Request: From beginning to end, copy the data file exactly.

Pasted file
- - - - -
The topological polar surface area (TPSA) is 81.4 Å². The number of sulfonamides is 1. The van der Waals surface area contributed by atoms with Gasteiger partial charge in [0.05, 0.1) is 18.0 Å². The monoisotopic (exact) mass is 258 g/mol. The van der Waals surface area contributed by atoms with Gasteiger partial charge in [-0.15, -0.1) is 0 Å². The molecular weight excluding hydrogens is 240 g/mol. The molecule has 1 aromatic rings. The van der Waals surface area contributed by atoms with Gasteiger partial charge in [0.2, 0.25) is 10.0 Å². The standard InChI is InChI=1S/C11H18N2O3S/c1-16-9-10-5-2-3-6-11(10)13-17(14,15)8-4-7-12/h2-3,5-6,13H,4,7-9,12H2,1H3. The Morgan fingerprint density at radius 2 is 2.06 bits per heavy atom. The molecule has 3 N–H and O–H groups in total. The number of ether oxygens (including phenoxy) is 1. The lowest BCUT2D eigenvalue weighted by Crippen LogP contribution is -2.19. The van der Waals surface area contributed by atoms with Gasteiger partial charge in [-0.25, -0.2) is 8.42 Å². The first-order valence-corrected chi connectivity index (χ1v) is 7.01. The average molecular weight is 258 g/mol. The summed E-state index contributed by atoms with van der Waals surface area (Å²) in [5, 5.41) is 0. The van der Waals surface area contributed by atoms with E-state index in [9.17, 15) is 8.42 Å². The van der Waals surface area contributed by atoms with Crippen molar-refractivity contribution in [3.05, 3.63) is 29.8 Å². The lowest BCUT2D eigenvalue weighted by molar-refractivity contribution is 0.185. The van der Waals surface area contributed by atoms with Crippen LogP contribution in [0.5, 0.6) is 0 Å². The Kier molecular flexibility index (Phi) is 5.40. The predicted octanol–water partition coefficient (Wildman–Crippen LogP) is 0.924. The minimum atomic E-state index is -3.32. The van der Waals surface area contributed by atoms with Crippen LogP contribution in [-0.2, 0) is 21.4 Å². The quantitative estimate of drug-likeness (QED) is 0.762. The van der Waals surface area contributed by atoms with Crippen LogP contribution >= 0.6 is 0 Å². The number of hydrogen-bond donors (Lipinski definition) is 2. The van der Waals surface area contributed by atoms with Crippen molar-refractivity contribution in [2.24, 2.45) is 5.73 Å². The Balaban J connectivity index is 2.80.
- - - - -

The topological polar surface area (TPSA) is 81.4 Å². The number of sulfonamides is 1. The van der Waals surface area contributed by atoms with Gasteiger partial charge in [0.05, 0.1) is 18.0 Å². The monoisotopic (exact) mass is 258 g/mol. The van der Waals surface area contributed by atoms with Gasteiger partial charge in [-0.15, -0.1) is 0 Å². The molecular weight excluding hydrogens is 240 g/mol. The molecule has 1 aromatic rings. The van der Waals surface area contributed by atoms with Gasteiger partial charge in [0.2, 0.25) is 10.0 Å². The standard InChI is InChI=1S/C11H18N2O3S/c1-16-9-10-5-2-3-6-11(10)13-17(14,15)8-4-7-12/h2-3,5-6,13H,4,7-9,12H2,1H3. The Morgan fingerprint density at radius 2 is 2.06 bits per heavy atom. The molecule has 3 N–H and O–H groups in total. The number of ether oxygens (including phenoxy) is 1. The lowest BCUT2D eigenvalue weighted by Crippen LogP contribution is -2.19. The van der Waals surface area contributed by atoms with Gasteiger partial charge in [-0.25, -0.2) is 8.42 Å². The first-order valence-corrected chi connectivity index (χ1v) is 7.01. The average molecular weight is 258 g/mol. The summed E-state index contributed by atoms with van der Waals surface area (Å²) in [5, 5.41) is 0. The van der Waals surface area contributed by atoms with E-state index in [9.17, 15) is 8.42 Å². The van der Waals surface area contributed by atoms with Crippen molar-refractivity contribution in [3.05, 3.63) is 29.8 Å². The lowest BCUT2D eigenvalue weighted by molar-refractivity contribution is 0.185. The van der Waals surface area contributed by atoms with Crippen LogP contribution in [0.5, 0.6) is 0 Å². The Kier molecular flexibility index (Phi) is 5.40. The predicted octanol–water partition coefficient (Wildman–Crippen LogP) is 0.924. The minimum atomic E-state index is -3.32. The van der Waals surface area contributed by atoms with Crippen LogP contribution in [-0.2, 0) is 21.4 Å². The quantitative estimate of drug-likeness (QED) is 0.762. The van der Waals surface area contributed by atoms with Crippen LogP contribution >= 0.6 is 0 Å². The number of hydrogen-bond donors (Lipinski definition) is 2. The van der Waals surface area contributed by atoms with Crippen molar-refractivity contribution in [2.24, 2.45) is 5.73 Å². The Balaban J connectivity index is 2.80.